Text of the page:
Lecture focuses on racism, systematic oppression
Ciara Hopkinson | Thursday, November 16, 2017
Following the backlash against a lecture given by political scientist Charles Murray last spring, the department of Africana Studies initiated the Race and Ideas Lecture Series in partnership with several other academic departments. The second speaker in that series, Dr. Carol Anderson of Emory University spoke on Wednesday night about her most recent book, “White Rage: The Unspoken Truth of Our Nation’s Divide.”
Anderson explained that racism does not always manifest itself in expected ways.
“White rage is not about the way we often think about racism,“ Anderson said. “White rage is not overtly violent. It’s not a [Ku Klux] Klan cross burning. White rage works smoothly, calmly, efficiently, through the legislature, through the courts, through the White House, through Congress, through school boards, through zoning commissions. It works subtly, it works corrosively. And I also began to realize that for white rage to become operational, it wasn’t the presence of black people that did it … Black advancement is the trigger for white rage.”
While the seed of Anderson’s understanding of white rage was planted by the 1999 shooting of Amadou Diallo, an unarmed, 23-year-old black man, by four New York City police officers, it was not until the protests in Ferguson, Missouri, following the death of Michael Brown that her ideas fully formed. Part of it comes from the narrative of black pathology.
“It didn’t matter if it was MSNBC, CNN, or Fox. It didn’t matter. They were all saying the same thing: look at black people burning up where they live … because when you begin to think about it, underneath all of that is a key element that lives vibrantly in American society,“ Anderson said. ”And that is the narrative of black pathology, that there is something systemically wrong with black people.”
Anderson said this perspective fails to consider the crippling of the African-American population through policy.
“I saw the way that African-Americans’ rights were systematically undermined, but what I also saw, being in this nation, is that we are so focused in on the flames that we miss the kindling. We see the fire and we don’t see what started that fire. And that fire, that kindling, are the policies,” she said.
Anderson went on to describe that “kindling,” from policing strategies and voter ID laws to apathetic school boards and mass incarceration. Many of the policies that disenfranchise the African-American population, Anderson said, are couched in patriotic terms that are difficult to argue with. One such instance is the War on Drugs, which many studies show disproportionately targeted African-Americans, Anderson said.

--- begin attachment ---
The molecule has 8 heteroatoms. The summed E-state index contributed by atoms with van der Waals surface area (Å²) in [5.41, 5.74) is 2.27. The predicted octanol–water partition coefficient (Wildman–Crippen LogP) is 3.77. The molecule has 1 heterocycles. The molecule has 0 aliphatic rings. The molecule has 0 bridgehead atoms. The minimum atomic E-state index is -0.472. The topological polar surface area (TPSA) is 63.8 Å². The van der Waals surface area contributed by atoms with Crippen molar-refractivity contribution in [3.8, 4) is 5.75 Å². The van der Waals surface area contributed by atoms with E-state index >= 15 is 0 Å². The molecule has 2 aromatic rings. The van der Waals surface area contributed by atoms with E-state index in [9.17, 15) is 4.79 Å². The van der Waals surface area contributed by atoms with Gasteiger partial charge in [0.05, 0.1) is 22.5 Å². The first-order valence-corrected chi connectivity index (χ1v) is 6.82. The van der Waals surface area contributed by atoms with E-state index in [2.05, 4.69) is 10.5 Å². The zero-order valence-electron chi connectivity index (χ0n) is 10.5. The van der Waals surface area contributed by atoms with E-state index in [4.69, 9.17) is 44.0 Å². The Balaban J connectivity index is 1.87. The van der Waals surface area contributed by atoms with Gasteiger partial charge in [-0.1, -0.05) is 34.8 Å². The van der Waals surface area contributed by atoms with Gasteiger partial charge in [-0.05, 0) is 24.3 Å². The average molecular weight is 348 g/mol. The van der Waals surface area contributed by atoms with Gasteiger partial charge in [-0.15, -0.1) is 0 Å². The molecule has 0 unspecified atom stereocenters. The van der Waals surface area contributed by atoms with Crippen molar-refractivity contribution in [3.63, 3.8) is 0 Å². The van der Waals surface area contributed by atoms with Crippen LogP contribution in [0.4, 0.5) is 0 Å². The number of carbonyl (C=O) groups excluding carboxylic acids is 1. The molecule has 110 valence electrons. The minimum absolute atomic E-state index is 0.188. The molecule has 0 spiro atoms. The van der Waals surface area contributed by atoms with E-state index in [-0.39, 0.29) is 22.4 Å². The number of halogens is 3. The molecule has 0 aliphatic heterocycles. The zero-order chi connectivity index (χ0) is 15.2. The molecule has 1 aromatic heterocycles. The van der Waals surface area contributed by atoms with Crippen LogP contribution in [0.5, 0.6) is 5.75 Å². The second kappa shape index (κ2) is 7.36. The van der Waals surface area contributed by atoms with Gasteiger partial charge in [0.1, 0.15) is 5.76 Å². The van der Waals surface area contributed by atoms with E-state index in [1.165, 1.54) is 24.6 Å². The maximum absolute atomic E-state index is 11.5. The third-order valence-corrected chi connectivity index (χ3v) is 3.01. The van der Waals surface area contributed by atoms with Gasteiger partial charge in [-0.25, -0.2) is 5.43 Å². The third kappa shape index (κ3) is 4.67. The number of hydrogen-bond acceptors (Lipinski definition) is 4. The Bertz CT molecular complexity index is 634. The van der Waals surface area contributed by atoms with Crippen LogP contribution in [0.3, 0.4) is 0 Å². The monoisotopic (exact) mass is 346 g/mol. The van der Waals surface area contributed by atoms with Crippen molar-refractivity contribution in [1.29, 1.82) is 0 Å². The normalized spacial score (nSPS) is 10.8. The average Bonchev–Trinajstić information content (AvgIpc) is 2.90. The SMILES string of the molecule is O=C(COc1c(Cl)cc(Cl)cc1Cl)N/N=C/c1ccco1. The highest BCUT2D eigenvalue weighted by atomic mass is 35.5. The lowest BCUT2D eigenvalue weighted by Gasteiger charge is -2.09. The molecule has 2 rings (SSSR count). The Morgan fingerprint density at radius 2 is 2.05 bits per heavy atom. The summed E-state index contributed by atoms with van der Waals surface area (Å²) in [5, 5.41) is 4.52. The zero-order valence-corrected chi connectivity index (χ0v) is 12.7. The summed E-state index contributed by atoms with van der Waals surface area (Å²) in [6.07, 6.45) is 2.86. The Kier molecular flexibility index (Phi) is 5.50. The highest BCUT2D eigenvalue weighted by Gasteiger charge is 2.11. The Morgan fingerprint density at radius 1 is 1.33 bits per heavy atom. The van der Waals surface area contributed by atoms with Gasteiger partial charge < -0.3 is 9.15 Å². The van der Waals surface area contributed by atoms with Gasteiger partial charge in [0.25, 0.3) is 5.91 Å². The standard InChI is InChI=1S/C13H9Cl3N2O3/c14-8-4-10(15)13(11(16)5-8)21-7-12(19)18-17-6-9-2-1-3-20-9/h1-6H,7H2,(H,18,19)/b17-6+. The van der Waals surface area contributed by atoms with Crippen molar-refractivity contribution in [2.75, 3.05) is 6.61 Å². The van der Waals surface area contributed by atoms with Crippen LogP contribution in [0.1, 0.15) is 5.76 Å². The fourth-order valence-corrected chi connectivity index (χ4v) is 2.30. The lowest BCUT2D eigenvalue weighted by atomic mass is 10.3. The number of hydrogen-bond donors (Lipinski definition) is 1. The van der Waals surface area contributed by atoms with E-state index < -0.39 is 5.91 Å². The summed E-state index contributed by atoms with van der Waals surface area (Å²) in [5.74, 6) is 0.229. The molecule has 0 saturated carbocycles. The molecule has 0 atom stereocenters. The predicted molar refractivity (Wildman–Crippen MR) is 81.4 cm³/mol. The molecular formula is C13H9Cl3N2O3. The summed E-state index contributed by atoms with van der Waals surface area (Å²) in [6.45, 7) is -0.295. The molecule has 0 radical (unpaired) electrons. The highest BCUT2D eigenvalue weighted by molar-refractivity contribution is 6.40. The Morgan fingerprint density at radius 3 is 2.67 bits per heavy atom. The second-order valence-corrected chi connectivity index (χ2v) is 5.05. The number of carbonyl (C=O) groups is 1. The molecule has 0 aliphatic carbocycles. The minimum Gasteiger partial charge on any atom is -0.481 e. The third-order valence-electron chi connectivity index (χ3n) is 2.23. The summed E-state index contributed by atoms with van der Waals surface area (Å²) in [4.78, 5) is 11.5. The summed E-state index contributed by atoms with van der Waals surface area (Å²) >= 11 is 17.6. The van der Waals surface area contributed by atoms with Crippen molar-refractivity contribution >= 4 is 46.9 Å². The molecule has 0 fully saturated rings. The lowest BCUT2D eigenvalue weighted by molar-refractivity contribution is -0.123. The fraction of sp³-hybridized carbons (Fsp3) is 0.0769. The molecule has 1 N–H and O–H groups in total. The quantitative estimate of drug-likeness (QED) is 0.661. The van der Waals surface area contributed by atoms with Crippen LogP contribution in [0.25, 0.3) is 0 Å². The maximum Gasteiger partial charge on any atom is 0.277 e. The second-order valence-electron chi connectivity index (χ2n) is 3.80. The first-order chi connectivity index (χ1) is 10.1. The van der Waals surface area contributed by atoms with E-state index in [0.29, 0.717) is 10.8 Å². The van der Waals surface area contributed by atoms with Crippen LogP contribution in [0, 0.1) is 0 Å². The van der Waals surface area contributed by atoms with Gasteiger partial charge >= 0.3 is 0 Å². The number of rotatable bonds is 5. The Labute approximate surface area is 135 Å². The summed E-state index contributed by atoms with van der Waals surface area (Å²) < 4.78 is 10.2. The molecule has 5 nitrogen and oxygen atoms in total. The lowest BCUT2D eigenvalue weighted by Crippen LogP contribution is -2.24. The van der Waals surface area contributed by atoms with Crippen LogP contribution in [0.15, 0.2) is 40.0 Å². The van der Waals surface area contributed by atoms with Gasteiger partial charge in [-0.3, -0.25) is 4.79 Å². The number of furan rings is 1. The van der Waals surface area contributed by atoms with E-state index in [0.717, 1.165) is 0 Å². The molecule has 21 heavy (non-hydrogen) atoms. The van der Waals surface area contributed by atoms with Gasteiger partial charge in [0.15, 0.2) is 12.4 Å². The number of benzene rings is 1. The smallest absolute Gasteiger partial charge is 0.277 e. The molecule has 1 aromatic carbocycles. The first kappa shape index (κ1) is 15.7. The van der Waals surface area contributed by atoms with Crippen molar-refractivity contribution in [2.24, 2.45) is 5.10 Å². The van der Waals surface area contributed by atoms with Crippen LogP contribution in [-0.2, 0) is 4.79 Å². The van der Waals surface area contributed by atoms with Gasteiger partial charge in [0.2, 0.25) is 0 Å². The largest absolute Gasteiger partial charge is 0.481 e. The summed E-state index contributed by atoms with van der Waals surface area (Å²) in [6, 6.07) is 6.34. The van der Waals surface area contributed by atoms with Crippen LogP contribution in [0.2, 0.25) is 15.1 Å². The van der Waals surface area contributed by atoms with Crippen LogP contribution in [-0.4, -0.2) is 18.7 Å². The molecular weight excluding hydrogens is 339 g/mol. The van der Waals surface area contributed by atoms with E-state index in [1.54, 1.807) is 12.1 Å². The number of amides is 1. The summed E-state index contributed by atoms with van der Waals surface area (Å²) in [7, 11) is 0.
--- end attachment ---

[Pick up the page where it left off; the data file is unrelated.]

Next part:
“What the War on Drugs actually does is that it eviscerates the Civil Rights Act of 1964 … The rights that are protected under the Civil Rights Act do not apply to felons. So if you have mass incarceration of African-Americans, you have just reversed the gains of the Civil Rights Act of 1964. And, as an added bonus, you have permanent felony disenfranchisement, which means that if you have a felony conviction, you cannot vote,” Anderson said.
Anderson pointed to the recent focus on voter identification laws following the 2008 election and the subsequent state policy changes that make it virtually impossible for many African-Americans and other minorities to obtain the appropriate identification. In reality, voter fraud is an incredibly rare occurrence, according to a study conducted by Justin Levitt of Loyola Law School in Los Angeles.
“He looked at voter impersonation fraud because this is what voter ID laws go after … he looked, and what he found, from the years 2000 to 2014 or 15, out of one billion votes there were 31 cases. Yet we have 33 states that have implemented voter suppression laws using the language of protecting the integrity of the ballot box,” Anderson said.
Anderson then traced the history of white rage, linking every gain for the rights of African-Americans to a massive pushback from white supremacy embedded in governmental institutions. Anderson finished with a reading from her book, calling for honest conversation and a refusal to stand by and allow oppression to continue.
“Not even a full month after Dylann Roof gunned down nine African-Americans at Emmanuel AME, Republican presidential front runner Donald Trump fired up an audience of thousands in July 2015 with a macabre promise: ‘Don’t worry, we’ll take our country back.’ No. It’s time, instead, that we take our country forward, into the future. A better future,” Anderson said.